The Journal of Social Psychology, 1986, 126(2), 261-262.
WORKING CLASS AUTHORITARIANISM in England and Australia
K. RIGBY, J. C. METZER
School of Social Studies, South Australian Institute of Technology
J. J. RAY
School of Sociology, University of New South Wales
LIPSET (1960) PROPOSED that the working class tended to be authoritarian in their social attitudes. Support for this proposition has been largely confined to studies employing the F Scale, a measure widely regarded as outdated and lacking in validity (Altmeyer, 1981). Another problem is Lipset's apparent assumption of cross-cultural uniformity.
A modern alternative to the F Scale as a measure of authoritarian attitudes, Rigby's (1982) General Attitude towards Institutional Authority Scale (GAIAS), has recently been developed to assess degrees of approval or disapproval of institutions notable for the exercise of authority such as the police, the army, the law, and the teaching professions. The scale's validity and internal consistency have received extensive confirmation (Rigby, 1984a); it has also been shown to be sensitive to cross-cultural differences in attitudes to authority (Rigby, 1984b; Rump, Rigby, & Waters, 1985).
In a previous study (Ray & Furnham, 1984) using the 16-item version of the GAIAS with a sample of 96 subjects in Southeast England, a correlation of -.311 (p < .05) was found between the GAIAS and occupational status (coded as 1 = manual, 2 = nonmanual). That study provided some support for the Lipset (1960) hypothesis. However, in a comparable study conducted in Australia (Ray & Lovejoy, 1983) with a sample of 102, the corresponding correlation was .188 (n.s.). The difference between these correlation coefficients was significant, z = 3.55, suggesting that the cross-cultural relationship between social class and occupation may vary. This possibility was examined using three further samples in Australia.
Sample 1 was obtained in the city of Sydney, New South Wales, and consisted of a random cluster sample of 100 people interviewed on their doorsteps by an experienced interviewer. Sample 2, gathered in the city of Adelaide, South Australia, consisted of 289 respondents to a questionnaire posted to 1000 people whose names and addresses were drawn randomly from the registered voter lists. Sample 3 also consisted of Adelaide respondents (N = 385), constituting a convenience sample interviewed by social work students. All the respondents completed the GAIAS and provided information about their occupations.
The reliability of the GAIAS, as indicated by coefficient alpha, was adequate for each sample: .87 (Sample 1), .77 (Sample 2) and .84 (Sample 3). Correlations between the GAIAS and occupational status were: Sample 1, .022 (n.s.); Sample 2, .174 (p < .05); Sample 3, .091 (n.s.). The correlations did not differ significantly from each other at the .05 level or from the correlation of .188 obtained in a previous Australian study (Ray & Lovejoy, 1983). However, each of the correlations differed significantly (and in the same direction) from the reported correlation of -.311 for the British study (Ray & Furnham, 1984): For sample 1, z = 2.37 (p < .05); for sample 2, z = 4.17 (p < .001); for sample 3, z = 3.57 (p < .001) . Thus support for the Lipset (1960) hypothesis using the GAIAS was confined to the British sample. The relationship between occupational status and attitude to authority obtained in Britain differed significantly from that in Australian studies, and was consistently opposite in direction. The relationship proposed by Lipset clearly lacks generality, and appears to vary cross-culturally.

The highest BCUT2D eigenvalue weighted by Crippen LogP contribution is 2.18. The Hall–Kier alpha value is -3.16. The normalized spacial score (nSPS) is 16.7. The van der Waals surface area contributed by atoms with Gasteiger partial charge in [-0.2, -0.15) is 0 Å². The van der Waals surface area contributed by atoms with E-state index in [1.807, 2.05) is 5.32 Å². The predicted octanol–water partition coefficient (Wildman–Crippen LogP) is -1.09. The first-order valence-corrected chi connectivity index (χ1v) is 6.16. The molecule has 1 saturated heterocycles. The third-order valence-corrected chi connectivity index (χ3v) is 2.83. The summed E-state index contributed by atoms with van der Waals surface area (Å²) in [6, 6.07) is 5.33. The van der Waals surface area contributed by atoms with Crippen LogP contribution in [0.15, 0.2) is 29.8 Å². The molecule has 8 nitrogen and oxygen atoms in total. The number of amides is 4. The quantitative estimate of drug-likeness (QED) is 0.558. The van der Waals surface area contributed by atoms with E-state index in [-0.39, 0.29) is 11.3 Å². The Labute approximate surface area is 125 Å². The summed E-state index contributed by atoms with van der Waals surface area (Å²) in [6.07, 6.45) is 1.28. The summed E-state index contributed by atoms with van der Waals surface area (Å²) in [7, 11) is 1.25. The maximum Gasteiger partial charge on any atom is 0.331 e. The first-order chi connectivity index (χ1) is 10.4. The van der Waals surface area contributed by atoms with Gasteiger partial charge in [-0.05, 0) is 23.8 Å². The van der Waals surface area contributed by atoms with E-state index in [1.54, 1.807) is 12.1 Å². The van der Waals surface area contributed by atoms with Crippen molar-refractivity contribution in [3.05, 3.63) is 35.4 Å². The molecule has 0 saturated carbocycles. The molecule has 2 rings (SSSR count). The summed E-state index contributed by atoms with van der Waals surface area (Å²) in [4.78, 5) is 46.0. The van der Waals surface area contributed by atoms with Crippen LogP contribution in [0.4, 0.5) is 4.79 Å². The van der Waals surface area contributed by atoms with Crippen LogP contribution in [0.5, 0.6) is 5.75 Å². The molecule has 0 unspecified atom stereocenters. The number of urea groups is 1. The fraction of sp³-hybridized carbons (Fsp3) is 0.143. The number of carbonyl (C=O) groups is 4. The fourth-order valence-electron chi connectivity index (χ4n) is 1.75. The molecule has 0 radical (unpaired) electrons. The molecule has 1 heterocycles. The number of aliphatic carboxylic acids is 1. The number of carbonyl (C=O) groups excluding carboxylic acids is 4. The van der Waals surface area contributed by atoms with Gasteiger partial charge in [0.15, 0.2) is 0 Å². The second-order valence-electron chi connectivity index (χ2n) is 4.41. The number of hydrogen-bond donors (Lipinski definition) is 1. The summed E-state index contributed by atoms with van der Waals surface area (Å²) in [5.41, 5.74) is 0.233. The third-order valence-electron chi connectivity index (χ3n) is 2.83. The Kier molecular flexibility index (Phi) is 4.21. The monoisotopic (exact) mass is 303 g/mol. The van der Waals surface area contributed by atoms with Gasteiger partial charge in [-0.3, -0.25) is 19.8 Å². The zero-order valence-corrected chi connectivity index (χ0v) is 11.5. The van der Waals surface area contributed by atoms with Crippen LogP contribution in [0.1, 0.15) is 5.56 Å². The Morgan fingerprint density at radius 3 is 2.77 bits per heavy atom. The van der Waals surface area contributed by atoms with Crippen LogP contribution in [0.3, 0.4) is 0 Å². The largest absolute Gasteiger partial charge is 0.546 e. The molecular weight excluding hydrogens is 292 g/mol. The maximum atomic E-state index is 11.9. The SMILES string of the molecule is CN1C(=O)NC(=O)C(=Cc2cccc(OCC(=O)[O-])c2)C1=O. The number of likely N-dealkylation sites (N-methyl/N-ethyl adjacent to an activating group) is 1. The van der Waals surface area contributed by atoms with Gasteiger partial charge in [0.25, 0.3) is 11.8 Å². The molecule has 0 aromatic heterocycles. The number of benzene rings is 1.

Altmeyer, R. A. (1981). Right-wing authoritarianism. Winnepeg, Canada: University of Manitoba Press.
Lipset, S. M. (1960). Political man. New York: Doubleday.
Ray, J.J. & Furnham, A. (1984) Authoritarianism, conservatism and racism. Ethnic & Racial Studies 7, 406-412.
Ray, J.J. & Lovejoy, F.H. (1983). The behavioral validity of some recent measures of authoritarianism. Journal of Social Psychology, 120, 91-99.
Rigby, K. (1982). A concise scale for the assessment of attitudes towards institutional authority. Australian Journal of Psychology, 34, 195-204.
Rigby, K. (1984a). Acceptance of authority and directiveness as indicators of authoritarianism: A new framework. Journal of Social Psychology, 122, 171-180.
Rigby, K. (1984b). The attitudes of English and Australian college students towards institutional authority. Journal of Social Psychology, 122, 41-48.
Rump, E. E., Rigby, K., & Waters, L. K. (1985). The generality of attitudes toward authority: Cross-cultural comparisons. Journal of Social Psychology, 125, 307312.
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